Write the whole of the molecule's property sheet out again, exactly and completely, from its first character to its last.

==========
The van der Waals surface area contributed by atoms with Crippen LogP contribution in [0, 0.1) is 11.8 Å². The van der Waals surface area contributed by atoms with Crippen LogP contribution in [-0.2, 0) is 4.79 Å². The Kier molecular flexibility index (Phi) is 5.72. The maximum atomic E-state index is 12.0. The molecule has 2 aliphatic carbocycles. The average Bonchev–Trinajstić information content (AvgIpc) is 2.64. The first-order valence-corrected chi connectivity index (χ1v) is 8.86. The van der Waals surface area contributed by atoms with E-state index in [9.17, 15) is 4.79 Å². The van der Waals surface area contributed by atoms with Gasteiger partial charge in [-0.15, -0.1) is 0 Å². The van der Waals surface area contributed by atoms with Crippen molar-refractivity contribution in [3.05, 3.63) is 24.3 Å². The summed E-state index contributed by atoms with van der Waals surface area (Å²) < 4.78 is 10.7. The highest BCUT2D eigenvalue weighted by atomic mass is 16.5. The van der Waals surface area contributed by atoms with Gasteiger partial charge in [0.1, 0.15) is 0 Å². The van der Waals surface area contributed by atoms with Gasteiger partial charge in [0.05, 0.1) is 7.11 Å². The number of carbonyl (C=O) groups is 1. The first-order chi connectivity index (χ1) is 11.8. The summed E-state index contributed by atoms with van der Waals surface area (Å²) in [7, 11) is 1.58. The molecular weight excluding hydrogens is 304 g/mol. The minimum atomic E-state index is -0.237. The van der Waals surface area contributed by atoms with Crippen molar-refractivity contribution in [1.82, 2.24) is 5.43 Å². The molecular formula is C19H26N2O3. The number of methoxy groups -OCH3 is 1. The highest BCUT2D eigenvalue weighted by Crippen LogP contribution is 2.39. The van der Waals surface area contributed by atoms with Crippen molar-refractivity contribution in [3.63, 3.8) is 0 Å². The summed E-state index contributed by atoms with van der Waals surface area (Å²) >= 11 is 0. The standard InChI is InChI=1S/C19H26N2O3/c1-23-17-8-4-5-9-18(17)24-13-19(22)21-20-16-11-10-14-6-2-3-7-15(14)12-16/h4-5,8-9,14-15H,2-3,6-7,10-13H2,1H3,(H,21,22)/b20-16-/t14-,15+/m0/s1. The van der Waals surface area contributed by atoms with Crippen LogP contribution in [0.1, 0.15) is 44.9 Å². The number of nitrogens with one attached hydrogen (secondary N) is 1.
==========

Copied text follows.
The van der Waals surface area contributed by atoms with Crippen LogP contribution in [0, 0.1) is 11.8 Å². The van der Waals surface area contributed by atoms with Crippen LogP contribution in [-0.2, 0) is 4.79 Å². The Kier molecular flexibility index (Phi) is 5.72. The maximum atomic E-state index is 12.0. The molecule has 2 aliphatic carbocycles. The average Bonchev–Trinajstić information content (AvgIpc) is 2.64. The first-order valence-corrected chi connectivity index (χ1v) is 8.86. The van der Waals surface area contributed by atoms with E-state index in [9.17, 15) is 4.79 Å². The van der Waals surface area contributed by atoms with Gasteiger partial charge in [-0.15, -0.1) is 0 Å². The van der Waals surface area contributed by atoms with Crippen molar-refractivity contribution in [3.05, 3.63) is 24.3 Å². The summed E-state index contributed by atoms with van der Waals surface area (Å²) < 4.78 is 10.7. The highest BCUT2D eigenvalue weighted by atomic mass is 16.5. The van der Waals surface area contributed by atoms with Gasteiger partial charge in [0.1, 0.15) is 0 Å². The van der Waals surface area contributed by atoms with Gasteiger partial charge in [0.05, 0.1) is 7.11 Å². The number of carbonyl (C=O) groups is 1. The first-order chi connectivity index (χ1) is 11.8. The summed E-state index contributed by atoms with van der Waals surface area (Å²) in [7, 11) is 1.58. The molecular weight excluding hydrogens is 304 g/mol. The minimum atomic E-state index is -0.237. The van der Waals surface area contributed by atoms with Crippen molar-refractivity contribution in [1.82, 2.24) is 5.43 Å². The molecular formula is C19H26N2O3. The number of methoxy groups -OCH3 is 1. The highest BCUT2D eigenvalue weighted by Crippen LogP contribution is 2.39. The van der Waals surface area contributed by atoms with Crippen molar-refractivity contribution in [3.63, 3.8) is 0 Å². The summed E-state index contributed by atoms with van der Waals surface area (Å²) >= 11 is 0. The standard InChI is InChI=1S/C19H26N2O3/c1-23-17-8-4-5-9-18(17)24-13-19(22)21-20-16-11-10-14-6-2-3-7-15(14)12-16/h4-5,8-9,14-15H,2-3,6-7,10-13H2,1H3,(H,21,22)/b20-16-/t14-,15+/m0/s1. The van der Waals surface area contributed by atoms with Crippen LogP contribution in [0.1, 0.15) is 44.9 Å². The number of nitrogens with one attached hydrogen (secondary N) is 1.